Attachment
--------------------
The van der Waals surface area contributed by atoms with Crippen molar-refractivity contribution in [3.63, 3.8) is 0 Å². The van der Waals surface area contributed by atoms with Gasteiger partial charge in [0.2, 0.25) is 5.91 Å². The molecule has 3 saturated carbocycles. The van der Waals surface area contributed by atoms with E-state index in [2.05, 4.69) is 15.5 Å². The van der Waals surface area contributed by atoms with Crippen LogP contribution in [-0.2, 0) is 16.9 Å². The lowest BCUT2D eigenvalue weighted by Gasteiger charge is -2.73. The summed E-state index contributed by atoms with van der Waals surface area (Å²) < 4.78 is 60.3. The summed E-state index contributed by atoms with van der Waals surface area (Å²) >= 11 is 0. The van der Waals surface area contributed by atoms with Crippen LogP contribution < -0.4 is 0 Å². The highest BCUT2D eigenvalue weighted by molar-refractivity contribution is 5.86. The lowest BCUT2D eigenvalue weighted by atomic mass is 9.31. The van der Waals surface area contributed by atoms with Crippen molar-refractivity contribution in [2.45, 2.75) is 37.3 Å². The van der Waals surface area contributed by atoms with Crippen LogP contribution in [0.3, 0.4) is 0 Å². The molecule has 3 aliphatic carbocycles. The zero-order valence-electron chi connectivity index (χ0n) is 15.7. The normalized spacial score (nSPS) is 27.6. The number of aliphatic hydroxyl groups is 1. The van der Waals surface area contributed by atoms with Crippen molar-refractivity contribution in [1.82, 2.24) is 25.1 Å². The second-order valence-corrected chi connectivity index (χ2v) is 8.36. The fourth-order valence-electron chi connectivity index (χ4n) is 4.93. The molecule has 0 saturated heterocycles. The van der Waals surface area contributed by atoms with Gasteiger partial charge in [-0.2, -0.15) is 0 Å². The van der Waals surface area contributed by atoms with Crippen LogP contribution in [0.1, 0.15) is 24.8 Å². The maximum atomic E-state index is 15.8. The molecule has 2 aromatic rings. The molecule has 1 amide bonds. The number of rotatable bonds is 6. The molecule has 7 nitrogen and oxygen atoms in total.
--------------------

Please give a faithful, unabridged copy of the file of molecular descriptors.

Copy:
The van der Waals surface area contributed by atoms with Crippen molar-refractivity contribution in [3.63, 3.8) is 0 Å². The van der Waals surface area contributed by atoms with Gasteiger partial charge in [0.2, 0.25) is 5.91 Å². The molecule has 3 saturated carbocycles. The van der Waals surface area contributed by atoms with E-state index in [2.05, 4.69) is 15.5 Å². The van der Waals surface area contributed by atoms with Crippen LogP contribution in [-0.2, 0) is 16.9 Å². The lowest BCUT2D eigenvalue weighted by Gasteiger charge is -2.73. The summed E-state index contributed by atoms with van der Waals surface area (Å²) < 4.78 is 60.3. The summed E-state index contributed by atoms with van der Waals surface area (Å²) >= 11 is 0. The van der Waals surface area contributed by atoms with Crippen LogP contribution < -0.4 is 0 Å². The highest BCUT2D eigenvalue weighted by molar-refractivity contribution is 5.86. The lowest BCUT2D eigenvalue weighted by atomic mass is 9.31. The van der Waals surface area contributed by atoms with Crippen molar-refractivity contribution in [2.45, 2.75) is 37.3 Å². The van der Waals surface area contributed by atoms with Crippen LogP contribution in [0.3, 0.4) is 0 Å². The molecule has 3 aliphatic carbocycles. The zero-order valence-electron chi connectivity index (χ0n) is 15.7. The normalized spacial score (nSPS) is 27.6. The number of aliphatic hydroxyl groups is 1. The van der Waals surface area contributed by atoms with Crippen molar-refractivity contribution in [1.82, 2.24) is 25.1 Å². The second-order valence-corrected chi connectivity index (χ2v) is 8.36. The fourth-order valence-electron chi connectivity index (χ4n) is 4.93. The molecule has 0 saturated heterocycles. The van der Waals surface area contributed by atoms with Gasteiger partial charge in [-0.2, -0.15) is 0 Å². The van der Waals surface area contributed by atoms with Crippen LogP contribution in [0.1, 0.15) is 24.8 Å². The maximum atomic E-state index is 15.8. The molecule has 2 aromatic rings. The molecule has 1 amide bonds. The number of rotatable bonds is 6. The molecule has 7 nitrogen and oxygen atoms in total.